You have to have a sound in your head and aim for it. My fretless sound is a composite of the timbre of a bassoon (I use the bridge pickup only), the envelope of a euphonium, and the vibrato and glissando of a cello. I also try to emulate the fabulous growling sound that double-bassist Ron Carter achieves on the low notes. The pressure of the left-hand fingers can determine the sustain of a note. And I almost caress the strings with my right-hand plucking fingers: by rotating the whole wrist it’s possible to use the side of your finger like on a double bass. I discovered this when I had to re-learn my technique after I’d hurt the tendons in my wrist.
For me it’s a voice which is much more expressive than the fretted instruments, simply because you can play with a vibrato like on a cello (I used to discuss this with cellists on orchestral sessions). It can be as wide as you like, and you can slide between notes — ‘glissando’ — which you can on a double bass (it’s less convincing on a fretted bass where there is a distinct set of little leaps). I’ve got a terrible voice — my singing voice is just hideous and this instrument has allowed me to sing, because I can play fairly high up on the instrument and make it sound emotional. The way that you play it, the way your fingers attack the strings and the pressures and so on, you actually create the note, you’re not just hitting it. You actually have to spend a couple of decades figuring it out until you and the instrument become one, and you make this sound which you hope someone else likes!
When I began playing bass guitar seriously there were no instruction DVDs or colleges, and only a couple of books. I needed to develop a logical system of fingering (so that I could play without looking at my hand) and reasoned that as the bass guitar (34 inches) has qualities of both double bass (42 inches) and guitar (26 inches) – the scale length is halfway between the two – then the fingering should reflect this. I used double bassist Ray Brown’s tutor to learn Simandl technique (the system double bass players use where the finger spacing is wide —fingers 1,2,4). I also learnt one-finger-per-fret-guitar fingering for playing higher up the neck, and I worked through session bass guitarist Carol Kaye’s books for sight-reading. Combine these techniques and you can play anything – in tune. On non-fretted instruments your ears also play a big part in accuracy. I’m amazed that many current bass guitar magazines do not teach fingering at all (possibly because they don’t know what it should be?). And that wretched tablature teaches nothing.”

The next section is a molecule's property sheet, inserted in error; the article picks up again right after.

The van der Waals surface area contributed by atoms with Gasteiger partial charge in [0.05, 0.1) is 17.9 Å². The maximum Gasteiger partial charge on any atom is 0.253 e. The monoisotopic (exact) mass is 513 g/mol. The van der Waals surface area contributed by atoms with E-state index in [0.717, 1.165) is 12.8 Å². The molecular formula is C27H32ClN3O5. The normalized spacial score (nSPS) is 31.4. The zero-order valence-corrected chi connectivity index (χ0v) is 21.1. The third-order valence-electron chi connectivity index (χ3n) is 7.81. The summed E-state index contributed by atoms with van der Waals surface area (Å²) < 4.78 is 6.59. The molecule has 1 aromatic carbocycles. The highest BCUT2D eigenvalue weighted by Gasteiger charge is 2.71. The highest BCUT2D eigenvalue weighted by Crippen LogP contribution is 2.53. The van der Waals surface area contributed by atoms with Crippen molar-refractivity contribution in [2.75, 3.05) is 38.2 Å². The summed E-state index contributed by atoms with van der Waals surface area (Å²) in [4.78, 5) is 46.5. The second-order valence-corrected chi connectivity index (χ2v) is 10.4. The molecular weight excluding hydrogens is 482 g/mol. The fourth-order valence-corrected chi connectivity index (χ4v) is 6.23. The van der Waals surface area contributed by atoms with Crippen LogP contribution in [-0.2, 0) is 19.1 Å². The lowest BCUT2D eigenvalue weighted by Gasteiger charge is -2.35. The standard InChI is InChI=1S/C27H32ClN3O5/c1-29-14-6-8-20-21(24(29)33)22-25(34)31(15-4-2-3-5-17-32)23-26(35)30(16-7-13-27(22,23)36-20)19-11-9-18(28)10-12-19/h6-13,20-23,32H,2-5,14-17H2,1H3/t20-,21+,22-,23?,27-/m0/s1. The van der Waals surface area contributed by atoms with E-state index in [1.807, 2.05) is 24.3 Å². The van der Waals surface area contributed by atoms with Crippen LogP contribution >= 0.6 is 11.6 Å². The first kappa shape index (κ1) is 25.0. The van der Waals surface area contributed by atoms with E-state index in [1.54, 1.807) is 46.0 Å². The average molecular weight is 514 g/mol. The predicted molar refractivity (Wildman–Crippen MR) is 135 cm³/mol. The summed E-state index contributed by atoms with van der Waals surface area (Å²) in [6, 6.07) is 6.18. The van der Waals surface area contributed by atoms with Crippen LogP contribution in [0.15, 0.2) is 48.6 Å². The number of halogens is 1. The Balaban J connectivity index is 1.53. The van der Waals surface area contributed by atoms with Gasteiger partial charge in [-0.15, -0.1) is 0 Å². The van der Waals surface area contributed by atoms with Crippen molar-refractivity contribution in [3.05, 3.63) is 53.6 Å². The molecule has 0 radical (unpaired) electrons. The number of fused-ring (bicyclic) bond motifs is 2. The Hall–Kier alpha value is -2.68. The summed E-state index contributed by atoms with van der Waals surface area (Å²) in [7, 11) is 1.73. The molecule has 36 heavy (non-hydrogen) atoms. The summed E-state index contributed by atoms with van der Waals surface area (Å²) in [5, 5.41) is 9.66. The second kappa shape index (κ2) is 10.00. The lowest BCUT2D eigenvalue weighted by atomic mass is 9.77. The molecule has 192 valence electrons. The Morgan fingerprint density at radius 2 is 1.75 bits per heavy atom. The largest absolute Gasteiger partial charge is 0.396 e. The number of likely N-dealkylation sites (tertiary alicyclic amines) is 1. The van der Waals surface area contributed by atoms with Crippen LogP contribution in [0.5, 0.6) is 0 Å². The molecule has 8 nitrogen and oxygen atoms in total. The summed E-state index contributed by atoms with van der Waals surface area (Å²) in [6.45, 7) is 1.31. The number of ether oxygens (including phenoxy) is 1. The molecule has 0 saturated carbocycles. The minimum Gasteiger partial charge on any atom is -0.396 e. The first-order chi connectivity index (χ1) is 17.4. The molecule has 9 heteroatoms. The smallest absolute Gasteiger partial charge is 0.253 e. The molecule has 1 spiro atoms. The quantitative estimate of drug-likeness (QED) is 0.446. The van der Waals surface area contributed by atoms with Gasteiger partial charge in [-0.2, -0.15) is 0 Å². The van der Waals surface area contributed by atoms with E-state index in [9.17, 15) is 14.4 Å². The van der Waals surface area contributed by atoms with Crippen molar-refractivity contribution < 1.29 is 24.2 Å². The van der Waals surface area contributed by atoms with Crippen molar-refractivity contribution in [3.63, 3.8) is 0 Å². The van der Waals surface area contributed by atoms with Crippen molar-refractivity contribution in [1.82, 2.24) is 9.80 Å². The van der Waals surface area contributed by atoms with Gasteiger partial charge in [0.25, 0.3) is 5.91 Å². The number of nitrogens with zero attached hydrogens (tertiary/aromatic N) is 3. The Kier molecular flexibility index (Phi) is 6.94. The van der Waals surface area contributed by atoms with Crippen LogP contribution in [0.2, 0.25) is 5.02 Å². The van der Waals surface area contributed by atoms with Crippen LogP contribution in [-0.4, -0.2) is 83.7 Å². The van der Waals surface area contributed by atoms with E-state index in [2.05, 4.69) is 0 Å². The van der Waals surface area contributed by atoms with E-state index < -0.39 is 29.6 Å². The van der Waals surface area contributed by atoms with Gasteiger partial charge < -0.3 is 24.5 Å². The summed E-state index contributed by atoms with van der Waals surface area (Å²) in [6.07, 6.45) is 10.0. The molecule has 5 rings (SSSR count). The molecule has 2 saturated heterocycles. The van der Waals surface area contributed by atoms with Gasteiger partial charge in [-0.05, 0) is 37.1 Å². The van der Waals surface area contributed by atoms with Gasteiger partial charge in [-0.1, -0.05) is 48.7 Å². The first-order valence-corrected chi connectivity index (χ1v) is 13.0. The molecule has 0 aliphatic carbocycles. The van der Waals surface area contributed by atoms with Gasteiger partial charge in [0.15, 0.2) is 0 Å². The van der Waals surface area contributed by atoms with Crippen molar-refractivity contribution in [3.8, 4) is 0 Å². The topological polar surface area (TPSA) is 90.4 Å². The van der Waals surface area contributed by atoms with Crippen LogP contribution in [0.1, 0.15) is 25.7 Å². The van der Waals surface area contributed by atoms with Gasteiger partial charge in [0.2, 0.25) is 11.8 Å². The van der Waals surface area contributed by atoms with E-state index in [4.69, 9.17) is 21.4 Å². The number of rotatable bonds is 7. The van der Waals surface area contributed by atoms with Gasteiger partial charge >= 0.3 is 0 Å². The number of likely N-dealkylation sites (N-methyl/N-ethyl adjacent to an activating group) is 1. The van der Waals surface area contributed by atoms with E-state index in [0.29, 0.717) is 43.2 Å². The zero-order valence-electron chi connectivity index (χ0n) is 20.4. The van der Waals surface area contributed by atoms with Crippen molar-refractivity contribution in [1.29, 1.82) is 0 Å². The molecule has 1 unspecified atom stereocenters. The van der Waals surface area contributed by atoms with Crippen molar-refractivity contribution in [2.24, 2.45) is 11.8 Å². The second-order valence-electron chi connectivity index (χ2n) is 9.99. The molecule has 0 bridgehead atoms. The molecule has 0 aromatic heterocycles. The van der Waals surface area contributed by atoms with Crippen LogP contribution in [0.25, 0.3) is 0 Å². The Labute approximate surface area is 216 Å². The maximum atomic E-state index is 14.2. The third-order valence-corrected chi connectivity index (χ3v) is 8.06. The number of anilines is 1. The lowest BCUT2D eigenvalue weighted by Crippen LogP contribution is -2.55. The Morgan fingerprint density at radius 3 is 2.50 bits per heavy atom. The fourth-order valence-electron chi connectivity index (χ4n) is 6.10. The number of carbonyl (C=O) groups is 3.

Foster sent us some video of him playing this bass live in November 2014 at The Alehouse near Malvern, England. A big “thank you” to Pindrop Events for giving us permission to embed these videos on our site. Please be sure to visit the Pindrop Events website at https://pindropevents.co.uk/7 for more!
Please visit mofoster.com to learn more about this legendary bassist.
Mo Foster & Friends “So Far Away” November 2014
Mo Foster & Friends “Waves” November 2014